Don’t you find what’s happening to the written language compelling? It is changing before our eyes, even faster than spoken languages change, and it is impossible to tell what written English will look like in a couple of decades time.
I am not convinced that standards are falling which is the easy and elitist assumption to make. Sure, printed English used to be grammatically correct and impeccably spelled, (unless it was printed by the Gruniad). But this was not because of the journalists’ English teachers. Newspaper offices had shelves of books on correct English to guide their journalists, and even then their writing would go through the ruthless filter of the sub-editor and the compositor, who had books of their own to guide them on the presentation of written English.
Web 2.0 axiomatically provides you with unedited and unfiltered access to what people want to say to you but, as I’ve said, it exposes their illiteracy.
The proportion of literate to illiterate texts we see has changed. We have returned to the Medieval directness of communication not seen since Caxton and the printing press. Now, what you see is what I wrote.
It is going to be interesting to see whether literacy is more valued because it is more needed, and if the written language will take on variances similar to those in the spoken language. There is a doctoral thesis waiting for funding on the subject of txtspk and l33t as dialects.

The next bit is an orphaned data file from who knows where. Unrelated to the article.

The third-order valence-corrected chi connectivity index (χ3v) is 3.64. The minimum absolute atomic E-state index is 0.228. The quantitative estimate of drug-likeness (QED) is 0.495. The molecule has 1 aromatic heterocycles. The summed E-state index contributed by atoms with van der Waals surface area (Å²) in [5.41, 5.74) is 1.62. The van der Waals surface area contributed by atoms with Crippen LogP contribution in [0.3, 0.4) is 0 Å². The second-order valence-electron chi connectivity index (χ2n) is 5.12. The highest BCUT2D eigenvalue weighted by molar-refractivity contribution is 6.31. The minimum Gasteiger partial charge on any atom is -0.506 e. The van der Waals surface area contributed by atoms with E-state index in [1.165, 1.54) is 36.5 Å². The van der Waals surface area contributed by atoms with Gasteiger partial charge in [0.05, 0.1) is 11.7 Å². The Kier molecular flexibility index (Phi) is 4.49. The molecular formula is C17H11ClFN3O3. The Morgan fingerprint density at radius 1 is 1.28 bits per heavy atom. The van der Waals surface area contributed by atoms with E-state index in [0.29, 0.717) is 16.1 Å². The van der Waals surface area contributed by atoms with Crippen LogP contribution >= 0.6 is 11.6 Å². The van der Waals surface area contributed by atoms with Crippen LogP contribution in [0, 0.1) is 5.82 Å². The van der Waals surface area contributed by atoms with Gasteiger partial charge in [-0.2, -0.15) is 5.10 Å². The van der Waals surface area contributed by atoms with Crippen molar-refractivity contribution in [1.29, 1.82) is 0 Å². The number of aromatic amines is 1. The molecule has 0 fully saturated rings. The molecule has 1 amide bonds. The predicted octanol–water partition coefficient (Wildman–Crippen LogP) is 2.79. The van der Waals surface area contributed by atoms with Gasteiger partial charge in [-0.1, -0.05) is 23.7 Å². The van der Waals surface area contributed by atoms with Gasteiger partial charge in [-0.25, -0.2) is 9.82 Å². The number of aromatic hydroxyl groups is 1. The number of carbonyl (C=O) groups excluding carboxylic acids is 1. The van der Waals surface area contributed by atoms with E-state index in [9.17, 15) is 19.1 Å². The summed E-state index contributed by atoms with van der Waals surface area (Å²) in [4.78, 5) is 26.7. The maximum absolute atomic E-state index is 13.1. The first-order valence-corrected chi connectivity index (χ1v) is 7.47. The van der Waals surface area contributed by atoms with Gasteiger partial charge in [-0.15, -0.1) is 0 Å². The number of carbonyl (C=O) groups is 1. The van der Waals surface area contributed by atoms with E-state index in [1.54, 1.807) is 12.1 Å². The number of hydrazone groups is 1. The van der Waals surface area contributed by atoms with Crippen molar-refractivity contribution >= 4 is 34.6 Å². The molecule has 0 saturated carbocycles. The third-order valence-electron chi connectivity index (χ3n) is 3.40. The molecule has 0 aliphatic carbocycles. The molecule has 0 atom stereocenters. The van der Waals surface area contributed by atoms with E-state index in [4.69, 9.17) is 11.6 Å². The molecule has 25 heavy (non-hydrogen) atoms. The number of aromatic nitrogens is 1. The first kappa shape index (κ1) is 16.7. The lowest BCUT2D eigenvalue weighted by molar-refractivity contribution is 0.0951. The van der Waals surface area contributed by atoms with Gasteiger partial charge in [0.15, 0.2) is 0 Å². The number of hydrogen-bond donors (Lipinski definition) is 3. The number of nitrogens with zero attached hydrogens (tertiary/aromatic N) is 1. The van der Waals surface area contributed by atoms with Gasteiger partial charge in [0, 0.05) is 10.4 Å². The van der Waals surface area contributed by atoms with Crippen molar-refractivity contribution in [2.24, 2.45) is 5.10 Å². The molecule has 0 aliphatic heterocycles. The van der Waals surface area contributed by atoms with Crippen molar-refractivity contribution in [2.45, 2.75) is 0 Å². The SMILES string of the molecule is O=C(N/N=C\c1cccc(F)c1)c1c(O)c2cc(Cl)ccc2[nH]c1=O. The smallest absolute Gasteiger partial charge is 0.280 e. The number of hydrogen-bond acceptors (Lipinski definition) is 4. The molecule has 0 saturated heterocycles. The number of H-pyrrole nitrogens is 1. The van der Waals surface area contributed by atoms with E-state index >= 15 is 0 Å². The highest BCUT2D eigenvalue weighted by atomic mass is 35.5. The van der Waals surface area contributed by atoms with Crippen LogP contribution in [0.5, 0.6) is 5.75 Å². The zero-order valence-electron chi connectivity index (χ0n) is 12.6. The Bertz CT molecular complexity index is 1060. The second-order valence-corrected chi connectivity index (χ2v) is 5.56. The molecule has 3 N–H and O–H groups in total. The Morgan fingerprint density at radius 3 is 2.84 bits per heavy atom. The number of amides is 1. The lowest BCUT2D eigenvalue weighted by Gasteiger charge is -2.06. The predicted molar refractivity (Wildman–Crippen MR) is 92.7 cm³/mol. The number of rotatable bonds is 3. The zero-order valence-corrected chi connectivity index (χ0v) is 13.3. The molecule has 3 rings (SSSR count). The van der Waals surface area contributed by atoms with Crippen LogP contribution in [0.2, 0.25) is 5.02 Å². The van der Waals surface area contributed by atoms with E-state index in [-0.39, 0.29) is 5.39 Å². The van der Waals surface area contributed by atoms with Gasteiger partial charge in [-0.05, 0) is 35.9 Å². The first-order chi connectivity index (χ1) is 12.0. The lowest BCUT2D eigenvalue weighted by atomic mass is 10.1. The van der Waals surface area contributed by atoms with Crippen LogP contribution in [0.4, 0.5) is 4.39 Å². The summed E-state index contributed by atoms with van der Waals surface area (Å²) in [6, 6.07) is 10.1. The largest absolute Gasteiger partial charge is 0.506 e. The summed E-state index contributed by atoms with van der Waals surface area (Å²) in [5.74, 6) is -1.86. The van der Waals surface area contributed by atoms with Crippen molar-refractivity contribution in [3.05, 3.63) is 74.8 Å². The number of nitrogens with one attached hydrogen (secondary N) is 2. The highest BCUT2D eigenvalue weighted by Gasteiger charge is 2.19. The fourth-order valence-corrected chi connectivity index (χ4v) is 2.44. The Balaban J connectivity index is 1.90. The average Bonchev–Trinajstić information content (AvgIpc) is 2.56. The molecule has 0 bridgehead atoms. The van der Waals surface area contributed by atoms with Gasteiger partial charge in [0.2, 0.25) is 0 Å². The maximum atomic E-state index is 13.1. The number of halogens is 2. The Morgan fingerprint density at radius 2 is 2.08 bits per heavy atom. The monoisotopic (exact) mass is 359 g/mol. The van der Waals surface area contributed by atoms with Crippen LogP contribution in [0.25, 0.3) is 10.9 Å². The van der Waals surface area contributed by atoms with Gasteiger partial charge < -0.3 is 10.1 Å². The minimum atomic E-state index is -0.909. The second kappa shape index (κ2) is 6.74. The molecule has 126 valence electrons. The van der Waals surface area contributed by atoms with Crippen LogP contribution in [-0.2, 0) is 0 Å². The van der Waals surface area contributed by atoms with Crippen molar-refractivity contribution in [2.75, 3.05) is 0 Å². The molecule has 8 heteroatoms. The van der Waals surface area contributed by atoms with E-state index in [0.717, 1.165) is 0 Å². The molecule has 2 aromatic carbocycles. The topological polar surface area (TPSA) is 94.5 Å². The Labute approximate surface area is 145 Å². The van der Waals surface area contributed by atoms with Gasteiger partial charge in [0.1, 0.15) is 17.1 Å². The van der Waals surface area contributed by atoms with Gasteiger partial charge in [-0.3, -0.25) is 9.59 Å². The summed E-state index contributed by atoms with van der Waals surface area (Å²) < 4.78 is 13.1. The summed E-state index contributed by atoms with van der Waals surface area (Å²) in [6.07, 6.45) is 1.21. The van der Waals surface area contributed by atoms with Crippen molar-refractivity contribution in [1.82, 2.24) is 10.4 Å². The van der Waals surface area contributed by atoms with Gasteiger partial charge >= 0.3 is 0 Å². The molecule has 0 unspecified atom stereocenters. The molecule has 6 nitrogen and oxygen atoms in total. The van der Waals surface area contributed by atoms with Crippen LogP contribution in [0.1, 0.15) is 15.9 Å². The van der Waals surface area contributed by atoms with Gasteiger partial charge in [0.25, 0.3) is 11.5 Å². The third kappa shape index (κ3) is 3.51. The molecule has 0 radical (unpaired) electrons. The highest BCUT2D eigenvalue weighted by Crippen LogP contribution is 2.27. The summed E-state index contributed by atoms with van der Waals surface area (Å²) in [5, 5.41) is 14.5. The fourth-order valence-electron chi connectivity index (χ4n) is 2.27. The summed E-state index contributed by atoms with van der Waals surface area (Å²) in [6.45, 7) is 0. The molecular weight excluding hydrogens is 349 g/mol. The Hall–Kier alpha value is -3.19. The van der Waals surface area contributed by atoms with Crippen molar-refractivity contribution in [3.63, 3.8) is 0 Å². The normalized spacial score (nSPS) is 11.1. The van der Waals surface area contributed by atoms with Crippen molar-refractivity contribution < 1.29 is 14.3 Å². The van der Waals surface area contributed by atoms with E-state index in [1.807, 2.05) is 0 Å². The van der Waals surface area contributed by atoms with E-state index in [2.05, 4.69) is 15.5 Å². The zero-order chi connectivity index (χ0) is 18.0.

People already have different voices and standards for instant messaging (where speed is of the essence), for discussion forums (where language is informal and urgent), and for blogs (which are more like show-case pieces). But the written language is changing in other ways, <example purpose=”to illustrate the point”> the use of pseudo-tags in emails, posts or other text </example>. This crosses over. I know of several people who include stage directions in their conversations. *smiles whimsically*
I am trying really hard not to use the word “meme” here.
I guess I am curious about three things:
- Will literacy be more highly valued by cyber-skiving kids?
- Will the general standard of literacy be driven down by the sheer volume of illiterate texts we expose ourselves to?
- To what extent will the written language take on features previously exclusive to spoken languages such as dialect and voice?
Oh to be a linguist now 2.0’s here.